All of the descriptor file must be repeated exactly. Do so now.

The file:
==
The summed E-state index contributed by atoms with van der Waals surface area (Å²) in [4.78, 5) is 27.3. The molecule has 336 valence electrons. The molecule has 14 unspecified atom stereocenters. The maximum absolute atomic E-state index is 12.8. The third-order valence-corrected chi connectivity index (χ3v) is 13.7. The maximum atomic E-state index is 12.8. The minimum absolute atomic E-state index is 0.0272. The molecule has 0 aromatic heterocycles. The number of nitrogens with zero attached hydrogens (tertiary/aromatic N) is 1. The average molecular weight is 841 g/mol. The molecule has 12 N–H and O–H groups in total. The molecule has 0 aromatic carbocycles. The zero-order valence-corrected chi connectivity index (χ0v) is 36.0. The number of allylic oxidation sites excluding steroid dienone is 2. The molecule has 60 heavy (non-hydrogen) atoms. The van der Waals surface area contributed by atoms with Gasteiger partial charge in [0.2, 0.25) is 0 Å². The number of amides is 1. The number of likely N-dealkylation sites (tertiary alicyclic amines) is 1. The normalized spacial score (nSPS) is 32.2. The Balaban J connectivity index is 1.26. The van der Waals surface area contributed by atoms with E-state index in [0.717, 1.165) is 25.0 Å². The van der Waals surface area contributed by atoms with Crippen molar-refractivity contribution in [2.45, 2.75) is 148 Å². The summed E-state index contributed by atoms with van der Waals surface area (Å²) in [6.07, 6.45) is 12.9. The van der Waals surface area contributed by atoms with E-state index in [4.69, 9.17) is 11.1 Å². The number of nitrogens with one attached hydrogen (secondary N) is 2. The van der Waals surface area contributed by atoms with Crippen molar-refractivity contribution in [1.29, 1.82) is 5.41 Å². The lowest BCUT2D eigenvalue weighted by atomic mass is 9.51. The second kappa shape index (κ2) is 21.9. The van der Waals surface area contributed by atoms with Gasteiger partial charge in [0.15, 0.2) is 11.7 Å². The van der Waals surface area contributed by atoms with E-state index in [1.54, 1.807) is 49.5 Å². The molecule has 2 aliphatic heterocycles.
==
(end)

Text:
The summed E-state index contributed by atoms with van der Waals surface area (Å²) in [4.78, 5) is 27.3. The molecule has 336 valence electrons. The molecule has 14 unspecified atom stereocenters. The maximum absolute atomic E-state index is 12.8. The third-order valence-corrected chi connectivity index (χ3v) is 13.7. The maximum atomic E-state index is 12.8. The minimum absolute atomic E-state index is 0.0272. The molecule has 0 aromatic heterocycles. The number of nitrogens with zero attached hydrogens (tertiary/aromatic N) is 1. The average molecular weight is 841 g/mol. The molecule has 12 N–H and O–H groups in total. The molecule has 0 aromatic carbocycles. The zero-order valence-corrected chi connectivity index (χ0v) is 36.0. The number of allylic oxidation sites excluding steroid dienone is 2. The molecule has 60 heavy (non-hydrogen) atoms. The van der Waals surface area contributed by atoms with Gasteiger partial charge in [0.2, 0.25) is 0 Å². The number of amides is 1. The number of likely N-dealkylation sites (tertiary alicyclic amines) is 1. The normalized spacial score (nSPS) is 32.2. The Balaban J connectivity index is 1.26. The van der Waals surface area contributed by atoms with E-state index in [0.717, 1.165) is 25.0 Å². The van der Waals surface area contributed by atoms with Crippen molar-refractivity contribution in [2.45, 2.75) is 148 Å². The summed E-state index contributed by atoms with van der Waals surface area (Å²) in [6.07, 6.45) is 12.9. The van der Waals surface area contributed by atoms with E-state index in [4.69, 9.17) is 11.1 Å². The number of nitrogens with one attached hydrogen (secondary N) is 2. The van der Waals surface area contributed by atoms with Crippen molar-refractivity contribution in [1.29, 1.82) is 5.41 Å². The lowest BCUT2D eigenvalue weighted by atomic mass is 9.51. The second kappa shape index (κ2) is 21.9. The van der Waals surface area contributed by atoms with Gasteiger partial charge in [0.15, 0.2) is 11.7 Å². The van der Waals surface area contributed by atoms with E-state index in [1.54, 1.807) is 49.5 Å². The molecule has 2 aliphatic heterocycles.